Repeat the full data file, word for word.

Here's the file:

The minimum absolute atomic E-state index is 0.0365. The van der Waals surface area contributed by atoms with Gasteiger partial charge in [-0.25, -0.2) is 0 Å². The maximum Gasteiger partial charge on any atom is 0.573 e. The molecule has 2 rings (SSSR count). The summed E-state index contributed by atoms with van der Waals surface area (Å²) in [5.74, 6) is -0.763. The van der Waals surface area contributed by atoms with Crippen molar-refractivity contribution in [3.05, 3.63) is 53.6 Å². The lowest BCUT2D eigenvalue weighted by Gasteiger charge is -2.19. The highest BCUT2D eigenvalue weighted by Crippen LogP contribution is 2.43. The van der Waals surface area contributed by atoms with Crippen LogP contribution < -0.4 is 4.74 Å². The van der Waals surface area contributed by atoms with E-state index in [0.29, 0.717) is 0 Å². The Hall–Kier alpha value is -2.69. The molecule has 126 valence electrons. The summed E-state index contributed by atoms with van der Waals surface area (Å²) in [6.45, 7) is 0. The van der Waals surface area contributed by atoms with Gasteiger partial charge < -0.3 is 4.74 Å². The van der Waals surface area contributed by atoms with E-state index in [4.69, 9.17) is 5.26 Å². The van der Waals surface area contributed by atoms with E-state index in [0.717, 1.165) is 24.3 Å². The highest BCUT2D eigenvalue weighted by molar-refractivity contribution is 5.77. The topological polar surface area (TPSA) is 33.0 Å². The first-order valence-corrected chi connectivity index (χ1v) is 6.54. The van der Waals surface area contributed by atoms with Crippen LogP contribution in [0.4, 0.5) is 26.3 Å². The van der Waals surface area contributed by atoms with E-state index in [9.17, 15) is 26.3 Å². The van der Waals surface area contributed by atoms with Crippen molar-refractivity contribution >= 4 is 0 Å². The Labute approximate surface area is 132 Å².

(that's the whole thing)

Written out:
The minimum absolute atomic E-state index is 0.0365. The van der Waals surface area contributed by atoms with Gasteiger partial charge in [-0.25, -0.2) is 0 Å². The maximum Gasteiger partial charge on any atom is 0.573 e. The molecule has 2 rings (SSSR count). The summed E-state index contributed by atoms with van der Waals surface area (Å²) in [5.74, 6) is -0.763. The van der Waals surface area contributed by atoms with Crippen molar-refractivity contribution in [3.05, 3.63) is 53.6 Å². The lowest BCUT2D eigenvalue weighted by Gasteiger charge is -2.19. The highest BCUT2D eigenvalue weighted by Crippen LogP contribution is 2.43. The van der Waals surface area contributed by atoms with Crippen LogP contribution < -0.4 is 4.74 Å². The van der Waals surface area contributed by atoms with E-state index in [0.29, 0.717) is 0 Å². The Hall–Kier alpha value is -2.69. The molecule has 126 valence electrons. The summed E-state index contributed by atoms with van der Waals surface area (Å²) in [6.45, 7) is 0. The van der Waals surface area contributed by atoms with Gasteiger partial charge < -0.3 is 4.74 Å². The van der Waals surface area contributed by atoms with E-state index in [4.69, 9.17) is 5.26 Å². The van der Waals surface area contributed by atoms with E-state index in [0.717, 1.165) is 24.3 Å². The highest BCUT2D eigenvalue weighted by molar-refractivity contribution is 5.77. The topological polar surface area (TPSA) is 33.0 Å². The first-order valence-corrected chi connectivity index (χ1v) is 6.54. The van der Waals surface area contributed by atoms with Crippen LogP contribution in [0.4, 0.5) is 26.3 Å². The van der Waals surface area contributed by atoms with E-state index in [9.17, 15) is 26.3 Å². The van der Waals surface area contributed by atoms with Crippen molar-refractivity contribution >= 4 is 0 Å². The Labute approximate surface area is 132 Å².